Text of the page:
For the first time in over 50 years, art galleries are able to showcase work with political content publicly.
But while censorship of the media has been relaxed, artists and gallery owners are left confused as to what they can and cannot exhibit.
Pre-publication censorship of the media was abolished in August 2102, but there are still restrictions on what can be published. In the art world, a battle is breaking out between artists testing their new freedom, and censors who are uneasy to relinquish their control.
In this environment of ambiguity, protest groups have jumped at the opportunity to spread their message through a new medium.
Myint Soe is a well-known artist who lives just outside of Rangoon. He showed me a painting he was working on in his home studio.
In a room strewn with paints and brushes, there were drawings resting on easels and paintings covering the walls, many unfinished.
In the corner of the room stood a painting of what was undoubtedly the Latpadaung Mountain in central Burma’s Monywa. The now iconic mountain has been the scene of mass protests from local residents calling for a halt to a copper mine project at the foot of the mountain, which is joint owned by the Burmese government and Chinese company Wanbao.
The mine rose to infamy in November 2012, when police cracked down protestors who were occupying the mine. Over 100 monks and villagers were injured; many were rushed to hospital with severe burns. An unofficial investigation led by the Lawyers Network and the US-based Justice Trust found that Burmese riot police had used a military-issue chemical agent, known as white phosphorous, to disperse the protestors. The government denies this.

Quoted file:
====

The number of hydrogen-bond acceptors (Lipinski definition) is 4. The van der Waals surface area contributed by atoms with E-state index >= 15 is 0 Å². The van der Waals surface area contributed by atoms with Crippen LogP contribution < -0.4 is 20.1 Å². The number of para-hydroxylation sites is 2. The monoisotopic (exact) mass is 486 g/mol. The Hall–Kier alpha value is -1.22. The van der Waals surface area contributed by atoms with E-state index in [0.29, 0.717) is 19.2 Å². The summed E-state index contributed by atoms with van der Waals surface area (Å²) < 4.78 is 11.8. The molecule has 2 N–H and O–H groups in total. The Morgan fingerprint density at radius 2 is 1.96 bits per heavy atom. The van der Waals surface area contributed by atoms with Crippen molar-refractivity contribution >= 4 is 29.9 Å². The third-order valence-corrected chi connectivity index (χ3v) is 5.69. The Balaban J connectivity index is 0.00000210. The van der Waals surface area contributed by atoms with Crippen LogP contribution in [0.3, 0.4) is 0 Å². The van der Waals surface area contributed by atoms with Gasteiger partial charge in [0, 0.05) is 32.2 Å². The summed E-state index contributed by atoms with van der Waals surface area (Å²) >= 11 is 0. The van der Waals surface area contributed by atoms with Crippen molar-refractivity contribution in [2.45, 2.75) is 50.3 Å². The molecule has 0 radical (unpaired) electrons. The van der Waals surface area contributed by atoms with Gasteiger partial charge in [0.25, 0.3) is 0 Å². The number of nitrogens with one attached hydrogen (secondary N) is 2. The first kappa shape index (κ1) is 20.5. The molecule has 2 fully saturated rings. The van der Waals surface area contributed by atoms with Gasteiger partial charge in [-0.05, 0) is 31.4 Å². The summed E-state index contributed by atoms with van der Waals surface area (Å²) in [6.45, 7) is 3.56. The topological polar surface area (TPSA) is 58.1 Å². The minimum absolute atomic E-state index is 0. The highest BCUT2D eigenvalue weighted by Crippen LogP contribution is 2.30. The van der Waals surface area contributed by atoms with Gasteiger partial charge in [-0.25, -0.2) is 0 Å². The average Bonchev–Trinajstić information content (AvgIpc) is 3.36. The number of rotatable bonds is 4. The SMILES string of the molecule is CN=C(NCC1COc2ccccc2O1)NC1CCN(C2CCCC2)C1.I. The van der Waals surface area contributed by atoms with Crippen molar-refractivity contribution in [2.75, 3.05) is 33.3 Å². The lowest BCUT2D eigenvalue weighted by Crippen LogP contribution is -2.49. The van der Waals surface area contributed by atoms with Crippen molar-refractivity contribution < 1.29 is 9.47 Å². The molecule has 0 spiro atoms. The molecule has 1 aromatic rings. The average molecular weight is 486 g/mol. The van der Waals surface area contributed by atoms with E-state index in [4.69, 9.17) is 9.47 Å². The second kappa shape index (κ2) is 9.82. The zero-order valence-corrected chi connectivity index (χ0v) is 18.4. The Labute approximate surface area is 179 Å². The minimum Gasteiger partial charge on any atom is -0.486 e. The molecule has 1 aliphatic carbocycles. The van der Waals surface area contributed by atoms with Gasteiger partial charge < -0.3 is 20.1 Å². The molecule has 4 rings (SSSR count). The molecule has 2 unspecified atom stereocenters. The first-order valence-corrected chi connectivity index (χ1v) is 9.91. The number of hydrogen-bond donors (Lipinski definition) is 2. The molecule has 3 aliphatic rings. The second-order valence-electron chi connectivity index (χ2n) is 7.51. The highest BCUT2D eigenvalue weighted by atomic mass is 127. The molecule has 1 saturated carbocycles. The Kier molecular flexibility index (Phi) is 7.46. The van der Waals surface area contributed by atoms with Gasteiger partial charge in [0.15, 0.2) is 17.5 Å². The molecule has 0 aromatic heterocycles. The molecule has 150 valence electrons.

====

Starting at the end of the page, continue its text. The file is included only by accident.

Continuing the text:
In Myint Soe’s studio, I looked at the painting, and in its many shades of brown and blue, I see that the curves of the mountain resemble the curves of a women lying on her side.
“They stripped the mountain of her clothes,” said Myint Soe “People protecting her are put in prison.”
Before censorship was relaxed in Burma, paintings such as Myint Soe’s Latpadaung Mountain would have been banned from being displayed because it depicts the struggles of hundreds of residents trying to fight against a government project.
“I am attached to politics. In my paintings, you can see my paintings are political. My style depends on the political and economic situation,” he said.
In Pansodan Gallery in Rangoon, curator Aung Min Soe tells me that though censorship has been relaxed this year, the censorship board still comes to the gallery.
“In reality, they still check what you are doing and how the exhibition goes. We still have to apply to the censorship board to come to the gallery. These routines are still continuing,” he said.
But now, exhibitions dedicated to showing political events are pushing the boundaries.
Myint Soe is showing his painting as part of an exhibition to fundraise for the Latpadaung copper mine protest.
“In the copper mine case, I tried to depict the need under the reality. If all is gone, in this area, there will be bloodshed,” said Myint Soe.
Campaigners in Monywa say that over 7,800 acres of land has been confiscated in the Latpadaung range to make way for the copper mine project. Displaced residents say they have received insufficient compensation and have concerns over the environmental impact of the mine.
While authorities attempted to shut the exhibition down the night before the opening, the event still went ahead.
Aung Min Soe says there is a lot of confusion now as to what is and isn’t permitted.
“They don’t inform us officially. So this is also a problem – we are still confused. Shall we inform them? Or do we still need to get the censorship board to come and check everything?” he asked.
Complete freedom of expression is a long way off in Burma, but there is a larger platform for expression emerging. Those in the art world are testing their new freedom, pushing the boundaries of what is and isn’t acceptable, as the old regime slowly gives way to reform.
“If we want to avoid, we avoid; if we want test, we test,” said Aung Min Soe.